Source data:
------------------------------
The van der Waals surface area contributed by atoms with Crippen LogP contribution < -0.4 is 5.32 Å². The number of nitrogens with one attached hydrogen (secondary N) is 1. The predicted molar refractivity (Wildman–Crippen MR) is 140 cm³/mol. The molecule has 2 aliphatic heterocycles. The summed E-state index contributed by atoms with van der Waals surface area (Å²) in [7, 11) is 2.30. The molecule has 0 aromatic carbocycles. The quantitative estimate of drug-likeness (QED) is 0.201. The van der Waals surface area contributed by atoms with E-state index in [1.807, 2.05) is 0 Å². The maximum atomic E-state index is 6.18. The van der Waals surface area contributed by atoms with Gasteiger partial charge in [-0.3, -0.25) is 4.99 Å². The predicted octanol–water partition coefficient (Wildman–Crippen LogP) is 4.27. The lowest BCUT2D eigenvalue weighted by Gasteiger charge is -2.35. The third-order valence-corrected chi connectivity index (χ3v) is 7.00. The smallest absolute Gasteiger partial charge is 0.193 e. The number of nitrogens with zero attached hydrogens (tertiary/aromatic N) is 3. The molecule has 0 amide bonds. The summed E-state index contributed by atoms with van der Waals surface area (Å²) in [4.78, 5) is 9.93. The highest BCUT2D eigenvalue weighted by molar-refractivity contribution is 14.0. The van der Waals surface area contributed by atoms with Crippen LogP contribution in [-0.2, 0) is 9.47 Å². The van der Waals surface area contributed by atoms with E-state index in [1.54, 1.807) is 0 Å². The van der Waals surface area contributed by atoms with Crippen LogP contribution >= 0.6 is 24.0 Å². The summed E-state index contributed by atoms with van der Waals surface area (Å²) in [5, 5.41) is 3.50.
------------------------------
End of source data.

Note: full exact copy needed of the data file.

The van der Waals surface area contributed by atoms with Crippen LogP contribution < -0.4 is 5.32 Å². The number of nitrogens with one attached hydrogen (secondary N) is 1. The predicted molar refractivity (Wildman–Crippen MR) is 140 cm³/mol. The molecule has 2 aliphatic heterocycles. The summed E-state index contributed by atoms with van der Waals surface area (Å²) in [7, 11) is 2.30. The molecule has 0 aromatic carbocycles. The quantitative estimate of drug-likeness (QED) is 0.201. The van der Waals surface area contributed by atoms with E-state index in [1.807, 2.05) is 0 Å². The maximum atomic E-state index is 6.18. The van der Waals surface area contributed by atoms with Gasteiger partial charge in [-0.3, -0.25) is 4.99 Å². The predicted octanol–water partition coefficient (Wildman–Crippen LogP) is 4.27. The lowest BCUT2D eigenvalue weighted by Gasteiger charge is -2.35. The third-order valence-corrected chi connectivity index (χ3v) is 7.00. The smallest absolute Gasteiger partial charge is 0.193 e. The number of nitrogens with zero attached hydrogens (tertiary/aromatic N) is 3. The molecule has 0 amide bonds. The summed E-state index contributed by atoms with van der Waals surface area (Å²) in [4.78, 5) is 9.93. The highest BCUT2D eigenvalue weighted by molar-refractivity contribution is 14.0. The van der Waals surface area contributed by atoms with Crippen LogP contribution in [-0.2, 0) is 9.47 Å². The van der Waals surface area contributed by atoms with E-state index in [1.54, 1.807) is 0 Å². The van der Waals surface area contributed by atoms with Crippen LogP contribution >= 0.6 is 24.0 Å². The summed E-state index contributed by atoms with van der Waals surface area (Å²) in [5, 5.41) is 3.50.